The distribution and size evaluation of CFX particle on silk suture were investigated, using SEM. Fig.1 shows CFX@PVA silk sutures with different magnifying scales. Moreover, the presence of particles was also visible, among the filaments of the suture. The nanoparticles were clearly trapped into the PVA hydrogel, and filled the pore between fibers of the yarn. The SEM analysis showed that CFX particle distribution in the PVA hydrogel was relatively good. The micrographs also showed CFX particles gained proximate sizes between 100 and 300 nm. CFX powder consists of large, irregular, rod shaped particles Whereas, the morphology of nanoparticles have a specified shape . The size of CFX particles affected solubility and improved dissolution performance . It was the main idea of this study that particles attached and trapped in the surface or penetrated in bulk of silk-PVA, were releasing slowly around the wound and absorbed the yarn. It is a fact that smaller particles have higher surface area and better performance of activation and polymer coated sutures with the antibacterial agent showed a soft surface .
The microbiological tests were performed on CFX@PVA silk sutures, and simple silk suture as the control group.
The inhibition zone diameter of S. aureus (ATCC25923) started with 25 mm, which moderately plunged until the 7th day, followed by a considerate decrease by the 10th day, then, it remains steady for 5 days in less than 5 mm. The inhibition zone of E. coli (ATCC25922) was about 23 mm at first. There was a slight increase in first week of about 27 mm, and it reduced insignificantly from second weeks to about 20 mm. Antibacterial effect was approximately the same for two different strains of bacteria in the first 7 days, after that E. coli (ATCC25922) is affected by CFX@PVA silk sutures more than S. aureus (ATCC25923 (Fig. 2). The treated sutures were confirmed effective, against S. aureus (ATCC25923) and E. coli (ATCC25922). There was a significant difference between the mean of inhibition zone in the E. coli (ATCC25922) and aureus (ATCC25923) on days 10 and 15 (p< 0.05). No significant difference was observed between on days 1, 3, 5, and 7 (Table 1). By contrast, no zone of inhibition was exhibited in untreated sutures, against both S. aureus and E. coli (Fig. 3).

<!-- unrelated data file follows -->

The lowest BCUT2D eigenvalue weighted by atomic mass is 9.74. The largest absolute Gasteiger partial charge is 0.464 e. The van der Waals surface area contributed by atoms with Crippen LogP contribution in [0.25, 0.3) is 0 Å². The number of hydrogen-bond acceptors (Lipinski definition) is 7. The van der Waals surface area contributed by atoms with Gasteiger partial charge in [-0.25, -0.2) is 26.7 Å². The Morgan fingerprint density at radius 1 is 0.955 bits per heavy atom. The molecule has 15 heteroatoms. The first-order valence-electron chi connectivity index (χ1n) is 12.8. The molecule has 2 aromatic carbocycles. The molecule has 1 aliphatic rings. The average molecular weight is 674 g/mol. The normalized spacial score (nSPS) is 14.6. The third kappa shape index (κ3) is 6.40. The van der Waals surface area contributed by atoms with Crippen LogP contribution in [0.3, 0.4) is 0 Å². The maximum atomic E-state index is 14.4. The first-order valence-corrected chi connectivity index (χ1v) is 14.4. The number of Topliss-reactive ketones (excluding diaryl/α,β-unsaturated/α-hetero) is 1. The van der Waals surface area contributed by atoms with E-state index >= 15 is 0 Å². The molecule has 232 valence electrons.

CFX is affected on a broad spectrum of bacteria, such as Enterobacteriaceae, Haemophilus influenzae, Streptococcus pyogenes, Streptococcus pneumoniae and Branhamella catarrhalis, and has little activity against S. aureus . The current study revealed that CFX@PVA has similar effect on resistant bacteria, including S. aureus and Enterobacteriaceae
Most recent studies have manufactured the antimicrobial silk sutures with biodegradable polymers, combined with antibacterial drugs , such as coating a braided silk suture with the synergistic drug levofloxacin-tinidazole and the biodegradable polymer Chitosan. Results showed an acceptable antibacterial activity and persistence against both gram-positive and gram- negative test organisms .
Mean and standard deviation values extension diameter (mm), failure load (N), percent elongation to failure (%), failure stress (MPa or N/m2×۱۰۶), modulus (MPa) and bending (MPa) are presented for CFX@PVA silk suture and control in the Table 1. Table 2 also shows the results of statistical analysis.